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Eastern Philosophy: The Basics



Eastern Philosophy: The Basics is an essential introduction to major Indian and Chinese philosophies, both past and present. Exploring familiar metaphysical and ethical questions from the perspectives offered by a range of eastern philosophies, including Confucianism, Daoism, the main Buddhist and Hindu philosophical schools, as well as Jainism, this book covers key figures, issues, methods and concepts.




Eastern Philosophy: The Basics



With timelines highlighting key figures and their contributions, a list of useful websites, pronunciation guides and further reading suggestions, Eastern Philosophy: The Basics provides an engaging overview of fundamental ideas in eastern philosophy. The second edition has been thoroughly revised and updated to take account of the most recent scholarship. It includes study questions for each chapter, an updated bibliography, a new section on the Yijing and expanded discussion of Indian philosophies and their basis in experience. Eastern Philosophy: The Basics is valuable reading for all students of philosophy and religion, especially those seeking to understand eastern thought.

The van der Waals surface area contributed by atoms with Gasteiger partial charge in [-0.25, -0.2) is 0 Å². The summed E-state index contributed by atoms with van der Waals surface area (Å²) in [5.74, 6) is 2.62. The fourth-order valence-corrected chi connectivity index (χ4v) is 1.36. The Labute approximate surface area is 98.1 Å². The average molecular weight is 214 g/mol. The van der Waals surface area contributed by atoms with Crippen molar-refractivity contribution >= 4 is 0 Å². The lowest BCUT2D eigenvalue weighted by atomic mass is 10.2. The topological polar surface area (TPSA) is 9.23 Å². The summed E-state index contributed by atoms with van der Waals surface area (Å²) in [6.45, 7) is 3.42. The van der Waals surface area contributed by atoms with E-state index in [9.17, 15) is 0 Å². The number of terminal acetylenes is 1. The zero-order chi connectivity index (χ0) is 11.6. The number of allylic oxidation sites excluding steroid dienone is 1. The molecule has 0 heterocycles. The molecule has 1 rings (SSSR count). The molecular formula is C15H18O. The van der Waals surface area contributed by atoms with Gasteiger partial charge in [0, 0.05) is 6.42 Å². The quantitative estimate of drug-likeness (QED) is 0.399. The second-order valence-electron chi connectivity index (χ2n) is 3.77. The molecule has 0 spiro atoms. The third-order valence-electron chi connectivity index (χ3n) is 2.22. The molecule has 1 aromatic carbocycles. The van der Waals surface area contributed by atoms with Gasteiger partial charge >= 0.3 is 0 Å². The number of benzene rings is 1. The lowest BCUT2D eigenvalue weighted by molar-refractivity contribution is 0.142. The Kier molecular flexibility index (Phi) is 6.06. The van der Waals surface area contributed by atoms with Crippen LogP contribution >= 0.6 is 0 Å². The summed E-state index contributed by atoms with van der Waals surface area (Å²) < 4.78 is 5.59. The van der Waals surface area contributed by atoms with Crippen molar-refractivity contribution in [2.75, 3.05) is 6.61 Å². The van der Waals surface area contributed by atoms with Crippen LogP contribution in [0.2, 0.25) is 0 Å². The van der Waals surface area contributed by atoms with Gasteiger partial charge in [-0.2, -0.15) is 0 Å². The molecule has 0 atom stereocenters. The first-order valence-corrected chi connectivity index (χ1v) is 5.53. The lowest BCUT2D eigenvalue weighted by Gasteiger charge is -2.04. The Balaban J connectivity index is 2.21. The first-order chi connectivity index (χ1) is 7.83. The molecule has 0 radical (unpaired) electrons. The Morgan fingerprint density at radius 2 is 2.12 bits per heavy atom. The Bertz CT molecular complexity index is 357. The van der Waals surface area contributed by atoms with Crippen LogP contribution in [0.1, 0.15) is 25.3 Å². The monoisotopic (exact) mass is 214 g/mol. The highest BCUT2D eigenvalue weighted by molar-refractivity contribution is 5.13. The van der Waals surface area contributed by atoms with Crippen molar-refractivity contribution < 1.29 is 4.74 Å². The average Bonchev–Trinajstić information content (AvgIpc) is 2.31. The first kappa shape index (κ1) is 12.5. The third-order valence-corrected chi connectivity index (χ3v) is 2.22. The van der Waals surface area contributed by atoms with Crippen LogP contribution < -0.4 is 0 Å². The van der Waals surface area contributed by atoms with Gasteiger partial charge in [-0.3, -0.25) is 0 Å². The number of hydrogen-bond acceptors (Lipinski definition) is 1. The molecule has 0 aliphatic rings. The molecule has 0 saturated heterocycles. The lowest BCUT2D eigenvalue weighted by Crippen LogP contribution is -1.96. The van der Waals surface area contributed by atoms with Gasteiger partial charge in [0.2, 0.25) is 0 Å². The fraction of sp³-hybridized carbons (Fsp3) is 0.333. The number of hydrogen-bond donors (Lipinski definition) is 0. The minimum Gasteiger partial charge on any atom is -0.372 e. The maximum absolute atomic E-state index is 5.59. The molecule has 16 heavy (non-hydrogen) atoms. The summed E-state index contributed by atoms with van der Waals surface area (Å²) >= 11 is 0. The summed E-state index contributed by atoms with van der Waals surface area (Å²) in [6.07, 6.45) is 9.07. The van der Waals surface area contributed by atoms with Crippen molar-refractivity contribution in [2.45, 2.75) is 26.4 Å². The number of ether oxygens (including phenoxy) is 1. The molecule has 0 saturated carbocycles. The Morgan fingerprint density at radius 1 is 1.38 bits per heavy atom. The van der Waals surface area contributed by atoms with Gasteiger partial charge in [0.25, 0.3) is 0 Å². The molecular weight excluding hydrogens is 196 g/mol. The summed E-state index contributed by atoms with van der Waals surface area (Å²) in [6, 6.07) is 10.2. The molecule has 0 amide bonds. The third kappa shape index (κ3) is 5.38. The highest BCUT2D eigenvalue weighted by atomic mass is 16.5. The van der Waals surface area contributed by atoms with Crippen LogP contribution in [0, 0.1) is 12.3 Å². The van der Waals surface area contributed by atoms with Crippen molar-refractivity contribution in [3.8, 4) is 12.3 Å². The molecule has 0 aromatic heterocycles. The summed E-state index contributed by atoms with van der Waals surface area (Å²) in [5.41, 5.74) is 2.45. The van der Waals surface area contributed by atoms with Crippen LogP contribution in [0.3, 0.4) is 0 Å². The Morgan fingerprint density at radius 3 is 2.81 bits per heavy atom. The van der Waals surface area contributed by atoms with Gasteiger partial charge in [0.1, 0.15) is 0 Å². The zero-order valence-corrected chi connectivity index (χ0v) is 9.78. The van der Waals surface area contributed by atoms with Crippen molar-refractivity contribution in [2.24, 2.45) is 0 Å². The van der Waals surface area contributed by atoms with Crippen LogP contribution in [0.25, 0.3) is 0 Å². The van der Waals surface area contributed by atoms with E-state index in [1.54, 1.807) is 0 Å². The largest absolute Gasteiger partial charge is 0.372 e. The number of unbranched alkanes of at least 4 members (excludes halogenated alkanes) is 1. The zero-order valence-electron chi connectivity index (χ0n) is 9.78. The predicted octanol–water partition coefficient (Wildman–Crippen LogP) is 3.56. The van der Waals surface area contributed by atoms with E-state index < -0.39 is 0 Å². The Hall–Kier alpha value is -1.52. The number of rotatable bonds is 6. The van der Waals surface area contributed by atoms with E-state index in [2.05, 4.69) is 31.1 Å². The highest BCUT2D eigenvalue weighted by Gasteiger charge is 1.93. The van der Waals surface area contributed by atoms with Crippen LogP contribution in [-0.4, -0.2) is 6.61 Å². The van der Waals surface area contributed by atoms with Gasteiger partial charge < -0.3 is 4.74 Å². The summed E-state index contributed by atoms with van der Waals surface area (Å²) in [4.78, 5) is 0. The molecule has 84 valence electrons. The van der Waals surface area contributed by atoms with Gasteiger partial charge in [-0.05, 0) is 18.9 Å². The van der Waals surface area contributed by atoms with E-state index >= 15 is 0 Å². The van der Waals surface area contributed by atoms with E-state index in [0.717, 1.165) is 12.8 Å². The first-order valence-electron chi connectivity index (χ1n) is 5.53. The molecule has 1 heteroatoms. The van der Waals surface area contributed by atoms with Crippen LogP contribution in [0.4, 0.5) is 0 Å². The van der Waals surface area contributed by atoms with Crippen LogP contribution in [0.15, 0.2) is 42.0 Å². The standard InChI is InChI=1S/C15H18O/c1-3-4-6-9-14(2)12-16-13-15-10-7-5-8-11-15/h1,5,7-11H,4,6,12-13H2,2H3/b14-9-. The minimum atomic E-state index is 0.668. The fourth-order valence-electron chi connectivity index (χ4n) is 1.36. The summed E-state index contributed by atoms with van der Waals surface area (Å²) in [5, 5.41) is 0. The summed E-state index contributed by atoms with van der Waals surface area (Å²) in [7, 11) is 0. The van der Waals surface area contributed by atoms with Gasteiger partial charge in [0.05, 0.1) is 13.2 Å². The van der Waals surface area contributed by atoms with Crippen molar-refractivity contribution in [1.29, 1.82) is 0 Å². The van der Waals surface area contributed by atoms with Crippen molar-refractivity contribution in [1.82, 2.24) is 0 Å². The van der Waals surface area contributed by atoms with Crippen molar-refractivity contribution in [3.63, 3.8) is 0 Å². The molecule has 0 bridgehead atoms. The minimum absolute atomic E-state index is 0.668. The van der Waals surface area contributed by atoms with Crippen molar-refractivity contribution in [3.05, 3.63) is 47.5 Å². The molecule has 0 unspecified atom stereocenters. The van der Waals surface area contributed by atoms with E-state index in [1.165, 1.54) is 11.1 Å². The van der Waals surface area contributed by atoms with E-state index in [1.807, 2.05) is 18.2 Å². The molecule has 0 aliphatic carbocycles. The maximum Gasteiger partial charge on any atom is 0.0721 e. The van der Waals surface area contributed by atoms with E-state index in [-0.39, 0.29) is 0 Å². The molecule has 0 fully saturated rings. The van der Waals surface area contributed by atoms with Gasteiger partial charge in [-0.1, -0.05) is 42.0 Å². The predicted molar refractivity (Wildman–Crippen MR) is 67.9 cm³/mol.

Recent attempts to incorporate Western philosophy into Eastern thought include the Kyoto School of philosophers, who combined the phenomenology of Husserl with the insights of Zen Buddhism. Watsuji Tetsurô, a 20th-century Japanese philosopher attempted to combine the works of Søren Kierkegaard, Nietzsche, and Heidegger with Eastern philosophies. Some have claimed that there is also a definite eastern element within Heidegger's philosophy.[139] For the most part, this is not made explicit within Heidegger's philosophy, apart from in the dialogue between a Japanese and inquirer. Heidegger did spend time attempting to translate the Tao Te Ching into German, working with his Chinese student Paul Hsaio. It has also been claimed that much of Heidegger's later philosophy, particularly the sacredness of Being, bears a distinct similarity to Taoist ideas. There are clear parallels between Heidegger and the work of Kyoto School, and ultimately, it may be read that Heidegger's philosophy is an attempt to 'turn eastwards' in response to the crisis in Western civilization. However, this is only an interpretation. 041b061a72


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